AAA predicts that 33 million Americans will travel 50 miles or more, a 3 percent increase from last year’s holiday weekend. In Georgia, more than 900,700 will vacation.
“We still expect to see a pretty robust travel weekend,” said Jessica Brady, spokeswoman for AAA Auto Club South. “People already have reservations or tickets booked, and they’ll still go on vacation.”
Hurricane Isaac halted oil production in the Gulf of Mexico last weekend and into the week. Thursday’s national average price for gasoline was 11 cents higher than one week ago. Prices rose 32 cents in a month.
Gas prices, however, could affect the number of last-minute auto travelers, Brady said. Those affected by the hurricane in the Gulf Coast area might stay home as well to clean up damage, she said.
Travel numbers also were up for Memorial Day and Independence Day, which AAA says signifies improving consumer confidence. About 85 percent of Labor Day travelers will go by car and 8 percent by plane.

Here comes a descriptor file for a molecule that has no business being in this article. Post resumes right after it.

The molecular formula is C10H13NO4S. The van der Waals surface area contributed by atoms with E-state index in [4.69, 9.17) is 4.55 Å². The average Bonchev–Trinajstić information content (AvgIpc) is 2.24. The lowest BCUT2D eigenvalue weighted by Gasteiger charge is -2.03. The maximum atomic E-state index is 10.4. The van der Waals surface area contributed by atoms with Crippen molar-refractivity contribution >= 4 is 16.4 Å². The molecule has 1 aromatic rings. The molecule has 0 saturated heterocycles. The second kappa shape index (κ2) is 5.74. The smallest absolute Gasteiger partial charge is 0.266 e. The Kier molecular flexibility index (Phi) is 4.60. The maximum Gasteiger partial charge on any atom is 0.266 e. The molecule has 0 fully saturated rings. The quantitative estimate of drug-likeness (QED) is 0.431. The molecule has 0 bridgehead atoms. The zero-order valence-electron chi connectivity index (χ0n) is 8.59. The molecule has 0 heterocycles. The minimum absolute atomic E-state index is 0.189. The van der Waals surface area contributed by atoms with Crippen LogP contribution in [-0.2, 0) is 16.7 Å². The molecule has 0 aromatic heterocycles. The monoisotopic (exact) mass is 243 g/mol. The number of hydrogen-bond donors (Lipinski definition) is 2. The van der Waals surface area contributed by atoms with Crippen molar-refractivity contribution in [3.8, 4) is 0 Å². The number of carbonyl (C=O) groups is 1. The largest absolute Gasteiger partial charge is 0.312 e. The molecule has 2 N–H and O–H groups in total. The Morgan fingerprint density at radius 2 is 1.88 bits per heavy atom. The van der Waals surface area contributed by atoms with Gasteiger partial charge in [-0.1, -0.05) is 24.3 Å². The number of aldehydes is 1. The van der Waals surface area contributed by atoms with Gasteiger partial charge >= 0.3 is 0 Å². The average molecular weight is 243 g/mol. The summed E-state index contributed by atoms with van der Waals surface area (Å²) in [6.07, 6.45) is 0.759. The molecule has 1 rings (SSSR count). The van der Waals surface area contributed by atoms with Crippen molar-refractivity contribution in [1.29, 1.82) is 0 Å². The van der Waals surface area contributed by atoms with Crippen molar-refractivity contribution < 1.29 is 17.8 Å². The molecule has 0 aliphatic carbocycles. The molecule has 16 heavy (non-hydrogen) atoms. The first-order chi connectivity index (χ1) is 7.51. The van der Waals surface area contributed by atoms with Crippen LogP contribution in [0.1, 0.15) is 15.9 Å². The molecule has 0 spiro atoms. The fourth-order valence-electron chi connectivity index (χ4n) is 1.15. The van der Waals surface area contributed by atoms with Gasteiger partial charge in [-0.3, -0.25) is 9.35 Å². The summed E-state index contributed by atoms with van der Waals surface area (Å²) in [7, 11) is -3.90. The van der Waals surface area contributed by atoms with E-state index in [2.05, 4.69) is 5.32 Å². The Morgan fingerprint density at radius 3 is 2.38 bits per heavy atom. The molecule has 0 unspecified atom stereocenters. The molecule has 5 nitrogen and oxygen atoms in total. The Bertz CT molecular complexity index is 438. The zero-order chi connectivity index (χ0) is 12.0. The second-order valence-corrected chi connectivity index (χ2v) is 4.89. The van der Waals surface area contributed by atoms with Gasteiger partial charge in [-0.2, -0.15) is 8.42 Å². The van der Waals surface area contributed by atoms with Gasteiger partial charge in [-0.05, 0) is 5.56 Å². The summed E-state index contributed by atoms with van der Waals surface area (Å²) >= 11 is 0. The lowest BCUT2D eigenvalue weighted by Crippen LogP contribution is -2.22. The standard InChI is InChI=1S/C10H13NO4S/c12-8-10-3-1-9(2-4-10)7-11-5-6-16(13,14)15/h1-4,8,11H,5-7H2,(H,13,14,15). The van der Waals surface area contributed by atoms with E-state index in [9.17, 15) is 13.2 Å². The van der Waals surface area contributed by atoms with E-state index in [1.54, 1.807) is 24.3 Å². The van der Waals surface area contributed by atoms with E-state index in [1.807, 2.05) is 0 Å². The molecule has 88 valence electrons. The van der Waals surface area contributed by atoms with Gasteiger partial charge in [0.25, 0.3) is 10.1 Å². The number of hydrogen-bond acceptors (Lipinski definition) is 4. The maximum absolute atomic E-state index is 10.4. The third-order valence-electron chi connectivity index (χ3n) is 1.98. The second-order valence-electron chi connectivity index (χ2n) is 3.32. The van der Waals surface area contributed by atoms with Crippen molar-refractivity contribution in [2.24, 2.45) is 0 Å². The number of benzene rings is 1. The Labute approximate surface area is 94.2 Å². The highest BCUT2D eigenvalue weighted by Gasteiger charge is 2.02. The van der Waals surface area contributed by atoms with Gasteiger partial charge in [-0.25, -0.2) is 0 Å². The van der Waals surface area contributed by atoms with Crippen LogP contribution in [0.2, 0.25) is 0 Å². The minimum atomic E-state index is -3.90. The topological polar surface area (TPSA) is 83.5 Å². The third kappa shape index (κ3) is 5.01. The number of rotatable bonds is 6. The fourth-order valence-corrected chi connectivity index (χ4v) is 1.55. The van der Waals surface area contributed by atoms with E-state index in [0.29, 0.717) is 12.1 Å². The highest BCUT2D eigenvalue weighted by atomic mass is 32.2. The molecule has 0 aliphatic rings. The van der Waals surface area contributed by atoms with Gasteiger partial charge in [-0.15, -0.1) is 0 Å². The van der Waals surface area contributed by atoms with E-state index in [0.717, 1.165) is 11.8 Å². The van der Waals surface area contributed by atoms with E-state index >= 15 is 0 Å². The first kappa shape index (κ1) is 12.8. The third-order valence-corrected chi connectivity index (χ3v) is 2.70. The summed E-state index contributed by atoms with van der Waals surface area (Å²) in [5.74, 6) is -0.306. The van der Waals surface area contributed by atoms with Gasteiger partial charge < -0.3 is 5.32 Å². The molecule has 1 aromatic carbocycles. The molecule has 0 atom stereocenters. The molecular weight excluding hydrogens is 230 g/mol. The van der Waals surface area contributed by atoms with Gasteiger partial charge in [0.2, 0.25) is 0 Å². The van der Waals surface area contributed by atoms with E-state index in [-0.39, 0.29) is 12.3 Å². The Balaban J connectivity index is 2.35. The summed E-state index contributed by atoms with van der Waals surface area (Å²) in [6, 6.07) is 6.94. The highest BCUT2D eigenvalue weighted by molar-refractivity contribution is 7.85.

Visitors to Hilton Head Island, S.C., are likely to compensate for high gas prices by spending less during their beach stay, said Charlie Clark, the vice president of communications for the Hilton Head-Bluffton Chamber of Commerce.
Labor Day weekend is one of the busiest times of the Hilton Head Island summer season. Hotels are headed toward a sellout weekend, and restaurants are preparing for the last boom of the season, Clark said.
In Asheville, N.C., hotels are not at capacity, but many expect last-minute bookings and walk-in traffic, said Marla Tambellini, the deputy director of the Asheville Convention and Visitors Bureau.